There is a special DeKalb City Council/Finance Advisory meeting scheduled in the council chamber room (200 S. Fourth Street) at 6pm Monday, December 7. It has a single item agenda (PDF) — Retiree Health Insurance. Citizen comments will be allowed before the item is discussed.
The City of DeKalb’s post-retirement health plan covers a significant amount of the premiums (approximately 87% of the cost) for health and dental insurance for retired employees for life, starting as early as age 50. The plan also covers eligible dependents. According to the EPI report the current post-retirement health plan has a $29.4 million unfunded liability (as of 7-1-08). EPI believes this unfunded liability is likely understated due largely to conservative estimates of future health care inflation.
Currently the City is not making an annual contribution towards any of this unfunded future liability and is only funding the current annual costs, which were approximately $1 million in fiscal year 2009. In March of 2008 the City’s fund balance for this purpose was at a deficit of around $1 million.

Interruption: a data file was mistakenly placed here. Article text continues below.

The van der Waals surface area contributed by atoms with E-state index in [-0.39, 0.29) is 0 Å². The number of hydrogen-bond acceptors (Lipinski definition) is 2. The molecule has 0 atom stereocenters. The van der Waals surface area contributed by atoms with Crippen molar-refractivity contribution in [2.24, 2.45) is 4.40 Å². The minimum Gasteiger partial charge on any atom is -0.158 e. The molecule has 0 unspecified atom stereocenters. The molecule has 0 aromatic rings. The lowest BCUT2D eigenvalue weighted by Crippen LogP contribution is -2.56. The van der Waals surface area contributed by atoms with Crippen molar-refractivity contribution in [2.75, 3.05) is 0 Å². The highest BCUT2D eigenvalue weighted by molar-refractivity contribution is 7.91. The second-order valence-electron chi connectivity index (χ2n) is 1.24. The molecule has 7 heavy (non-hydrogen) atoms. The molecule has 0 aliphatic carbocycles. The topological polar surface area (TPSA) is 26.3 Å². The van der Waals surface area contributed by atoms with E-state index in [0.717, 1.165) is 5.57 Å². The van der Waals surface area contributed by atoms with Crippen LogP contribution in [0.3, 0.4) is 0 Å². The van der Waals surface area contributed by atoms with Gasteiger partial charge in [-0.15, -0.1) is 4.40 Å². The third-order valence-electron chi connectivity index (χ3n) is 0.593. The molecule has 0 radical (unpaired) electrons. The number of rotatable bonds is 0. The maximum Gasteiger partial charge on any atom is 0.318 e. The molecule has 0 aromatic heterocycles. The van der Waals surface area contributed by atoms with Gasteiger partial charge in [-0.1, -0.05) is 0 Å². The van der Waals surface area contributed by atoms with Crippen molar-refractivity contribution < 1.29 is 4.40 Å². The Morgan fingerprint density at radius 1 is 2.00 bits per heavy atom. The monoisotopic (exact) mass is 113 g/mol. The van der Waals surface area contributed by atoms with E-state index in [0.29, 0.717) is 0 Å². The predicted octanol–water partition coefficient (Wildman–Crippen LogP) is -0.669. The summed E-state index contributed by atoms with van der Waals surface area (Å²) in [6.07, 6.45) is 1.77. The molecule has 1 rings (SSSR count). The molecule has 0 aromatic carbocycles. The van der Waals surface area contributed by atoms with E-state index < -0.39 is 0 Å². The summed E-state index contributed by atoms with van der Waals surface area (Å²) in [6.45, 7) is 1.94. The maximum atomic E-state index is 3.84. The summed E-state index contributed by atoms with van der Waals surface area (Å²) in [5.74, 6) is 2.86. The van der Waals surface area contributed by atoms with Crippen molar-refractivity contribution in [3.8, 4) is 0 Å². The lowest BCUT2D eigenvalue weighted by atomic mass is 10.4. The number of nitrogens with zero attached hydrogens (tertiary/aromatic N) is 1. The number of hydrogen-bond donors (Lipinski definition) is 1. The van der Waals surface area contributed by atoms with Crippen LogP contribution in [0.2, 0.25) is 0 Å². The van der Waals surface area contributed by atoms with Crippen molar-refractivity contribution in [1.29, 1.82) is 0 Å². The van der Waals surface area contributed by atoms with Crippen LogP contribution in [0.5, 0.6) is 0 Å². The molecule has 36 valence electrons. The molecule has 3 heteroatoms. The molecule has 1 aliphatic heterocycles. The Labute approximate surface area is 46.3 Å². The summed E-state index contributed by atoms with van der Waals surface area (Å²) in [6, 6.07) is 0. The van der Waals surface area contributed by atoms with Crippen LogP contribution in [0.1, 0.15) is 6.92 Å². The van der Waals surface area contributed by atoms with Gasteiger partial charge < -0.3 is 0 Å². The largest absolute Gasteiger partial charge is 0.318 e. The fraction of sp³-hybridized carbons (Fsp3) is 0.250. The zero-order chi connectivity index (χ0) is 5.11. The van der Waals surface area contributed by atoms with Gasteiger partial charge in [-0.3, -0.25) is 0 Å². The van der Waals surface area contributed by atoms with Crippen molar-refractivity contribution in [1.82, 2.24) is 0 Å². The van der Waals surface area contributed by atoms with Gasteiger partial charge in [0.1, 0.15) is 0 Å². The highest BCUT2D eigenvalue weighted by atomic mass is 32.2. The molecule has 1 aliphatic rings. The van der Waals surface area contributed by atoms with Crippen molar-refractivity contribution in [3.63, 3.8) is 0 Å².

By law and by collective bargaining contract, the City must provide its post-retirement health care coverage for bonafide retirees. According to city administrators it is not contractually or legally obligated to provide, at the current funding level, coverage for non-bonafide retirees or for dependents in either group.
The Insurance Committee of the City of DeKalb, which was formed to evaluate and develop logical and ethical solutions to the issue of supplemental health insurance for retirees, has submitted a proposal that would implement a ten-year phase-out of subsidized health care coverage for early retirees and dependents. Their proposal would reconsider a memo sent, reported in June 2009, that informed all current employees the program would end effective 2010.
EPI’s recommendation was to negotiate a change to all collective bargaining contracts as soon as possible and that the plan be terminated for all non-union employees and retirees. EPI suggested the Council consider a phase-out plan for both active employees and retirees. Under that plan retirees would be required to increase their contribution by 17.4% per year over the next five years until they are paying 100% of the premiums. For example, in FY 2010 retirees would pay 30.4%, FY 2011 47.8%, FY 2012 65.2%, FY 2013 82.6%, and FY 2014 100%. This phase-out plan would save the City $3.2 million over the next five years.
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